Monday, February 10, 2014

"Let's Talk About Race"

   
 
We live in a time and place where there are a plethora of different races, and yet all of those races and nationalities are not accepted.  Julius Lester’s Let’s Talk About Race (published in 2005 and illustrated by Karen Barbour), tackles the subject of race in America today.  I can’t help but think of the Coca-Cola Super Bowl ad that has been criticized because they were singing “America the Beautiful” (which is decidedly not our National Anthem, despite what many have said) in different languages.  Click here to see one article that posts some reactions to the campaign.   The old notion of a “melting pot” is still prevalent, when in reality we need to take the stance of cultural pluralism.  Those who come to our country should be able to maintain their heritage and culture, while at the same time learning the language and culture of the United States.  I know that the commercial was touching at something bigger than just race, but it is the same concept; many people have difficulty accepting something and someone who is different from them.

 

                The format of Let’s Talk About Race is very interesting.  It is told from a second-person point of view, so the author is continuously addressing the reader.  It gives the text an interactive feeling because the reader cannot help but sit and answer questions like “How does your story begin?”  The author discusses his own life story of being a black, Jewish man who had a brother who died and loves to do crossword puzzles.  He then goes on to state that race is also a part of our story.  Lester tells us that in some way, we all think we are better than someone else.  He says, “But there are other ways all of us—even me, even you—think we are better than others” and then he lists examples of all the different ways we tend to feel that we are better than others because of where we live, how much money our parents make, and our race.  The main premise of his story is that underneath our skin, we all have the same bones.  Without our skin, we wouldn’t be able to tell one another apart.  His greatest question is, “Which story shall we believe?  The one that says ‘My race is better than yours?’ Or the one we just discovered for ourselves: Beneath our skin I look like you and you look like me and she looks like her and him and he looks like him and her and we look like them and they look like us.”  It’s a very thought-provoking tale that boils race down to the simple fact that we are all human.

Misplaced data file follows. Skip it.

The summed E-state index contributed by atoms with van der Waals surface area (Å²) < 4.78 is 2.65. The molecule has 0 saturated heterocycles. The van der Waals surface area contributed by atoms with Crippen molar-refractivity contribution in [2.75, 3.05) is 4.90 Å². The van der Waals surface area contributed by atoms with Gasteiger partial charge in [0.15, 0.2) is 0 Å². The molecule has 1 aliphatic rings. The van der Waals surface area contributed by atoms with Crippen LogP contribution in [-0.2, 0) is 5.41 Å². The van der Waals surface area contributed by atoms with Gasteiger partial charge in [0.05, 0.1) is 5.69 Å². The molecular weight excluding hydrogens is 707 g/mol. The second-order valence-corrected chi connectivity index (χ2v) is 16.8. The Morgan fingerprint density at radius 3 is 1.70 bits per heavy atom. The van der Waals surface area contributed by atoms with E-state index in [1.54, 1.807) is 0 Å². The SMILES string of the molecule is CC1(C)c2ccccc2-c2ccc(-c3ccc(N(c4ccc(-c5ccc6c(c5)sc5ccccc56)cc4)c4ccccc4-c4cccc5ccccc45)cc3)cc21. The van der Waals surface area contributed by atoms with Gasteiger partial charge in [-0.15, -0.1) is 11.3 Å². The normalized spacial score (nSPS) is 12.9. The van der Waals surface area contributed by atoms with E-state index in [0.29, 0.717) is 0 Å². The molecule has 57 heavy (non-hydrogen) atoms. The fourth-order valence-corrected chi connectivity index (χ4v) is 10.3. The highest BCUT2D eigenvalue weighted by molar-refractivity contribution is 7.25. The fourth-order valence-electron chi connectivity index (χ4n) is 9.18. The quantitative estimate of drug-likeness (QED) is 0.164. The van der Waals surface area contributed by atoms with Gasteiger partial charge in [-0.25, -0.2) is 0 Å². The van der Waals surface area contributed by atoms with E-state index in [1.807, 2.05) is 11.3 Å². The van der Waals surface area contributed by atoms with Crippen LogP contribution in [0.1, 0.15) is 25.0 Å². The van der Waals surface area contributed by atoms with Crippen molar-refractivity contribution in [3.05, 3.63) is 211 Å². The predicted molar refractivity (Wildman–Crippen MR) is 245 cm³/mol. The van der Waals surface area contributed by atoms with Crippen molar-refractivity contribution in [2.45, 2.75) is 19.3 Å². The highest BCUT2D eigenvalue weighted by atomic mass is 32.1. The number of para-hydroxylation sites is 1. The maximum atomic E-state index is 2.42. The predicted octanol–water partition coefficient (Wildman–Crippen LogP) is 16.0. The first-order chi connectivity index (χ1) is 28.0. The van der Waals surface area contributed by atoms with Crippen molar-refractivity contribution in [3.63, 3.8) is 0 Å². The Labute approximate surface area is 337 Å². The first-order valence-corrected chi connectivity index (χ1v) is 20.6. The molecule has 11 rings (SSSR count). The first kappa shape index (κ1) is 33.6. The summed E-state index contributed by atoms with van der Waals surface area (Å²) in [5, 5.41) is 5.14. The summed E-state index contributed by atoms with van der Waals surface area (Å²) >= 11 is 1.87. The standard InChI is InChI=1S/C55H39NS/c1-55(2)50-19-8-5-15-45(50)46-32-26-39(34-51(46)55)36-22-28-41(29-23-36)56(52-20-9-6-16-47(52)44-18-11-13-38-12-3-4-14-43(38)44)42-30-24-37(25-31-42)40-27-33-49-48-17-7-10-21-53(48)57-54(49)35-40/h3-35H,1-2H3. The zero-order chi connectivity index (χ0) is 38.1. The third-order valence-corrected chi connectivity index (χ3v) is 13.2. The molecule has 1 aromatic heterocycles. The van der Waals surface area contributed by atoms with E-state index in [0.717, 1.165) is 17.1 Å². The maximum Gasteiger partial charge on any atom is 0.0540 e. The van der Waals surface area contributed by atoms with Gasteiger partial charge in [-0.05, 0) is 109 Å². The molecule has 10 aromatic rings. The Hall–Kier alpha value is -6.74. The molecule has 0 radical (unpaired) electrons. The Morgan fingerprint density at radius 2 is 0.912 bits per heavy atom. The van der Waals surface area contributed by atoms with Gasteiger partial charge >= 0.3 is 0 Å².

As a reader and as a teacher, what I most enjoyed about this book was the second-person perspective that made the text interactive.  Julius Lester introduced himself, and then asked the reader “How does your story begin?”  I can just imagine reading this to a class, stopping at that point, and having children turn and talk to their partners about how their story began.  Julius Lester did a great model beforehand, so they would all be ready to jump right into the discussion of their lives.  Later, Julius Lester asks us to poke the bone underneath our eye, and then maybe do the same to someone else.  The children would love this!  They basically get to almost-poke somebody in the eye, but they discover something that is very true.  We are the same underneath!  There are so many places in the book where Julius Lester asks us questions, and each of those could be an opportunity for partner or whole-class discussion.  This would be a great lesson on diversity for our students.  I could even see a follow-up activity where the children all create the “story” of their lives to share with one another.

                Karen Barbour’s illustrations show stylized versions of humans.  In many pictures we are given profiles of faces that are very Egyptian-looking in that the eyes are much too large for their faces.  There is an array of colors for skin, including white, brown, black, purple, and even green.  I appreciate these illustrations because it shows us something very important—it doesn’t matter what you look like on the outside, because we are all the same underneath.  The illustrations, especially the one of Julius Lester fishing, have a folk art feel to them.  I think that this takes us even further away from reality.  There are fish flying in the sky and butterflies as big as his leg.  This distance from reality reminds us once again that our conceptions about race are simply ridiculous.  We as a society have got to stop seeing just the color of skin.

               
 
 
 
Much like I appreciated the Coca-Cola commercial that celebrated the diversity of America, I appreciate this book that teaches us a lesson about race.  This book is not so much a “Be proud of who you are book” as it is a “Respect everyone” kind of book.  The concept of respecting others despite their differences is not a new one, but Julius Lester presents it in a unique, irrefutable way.
 
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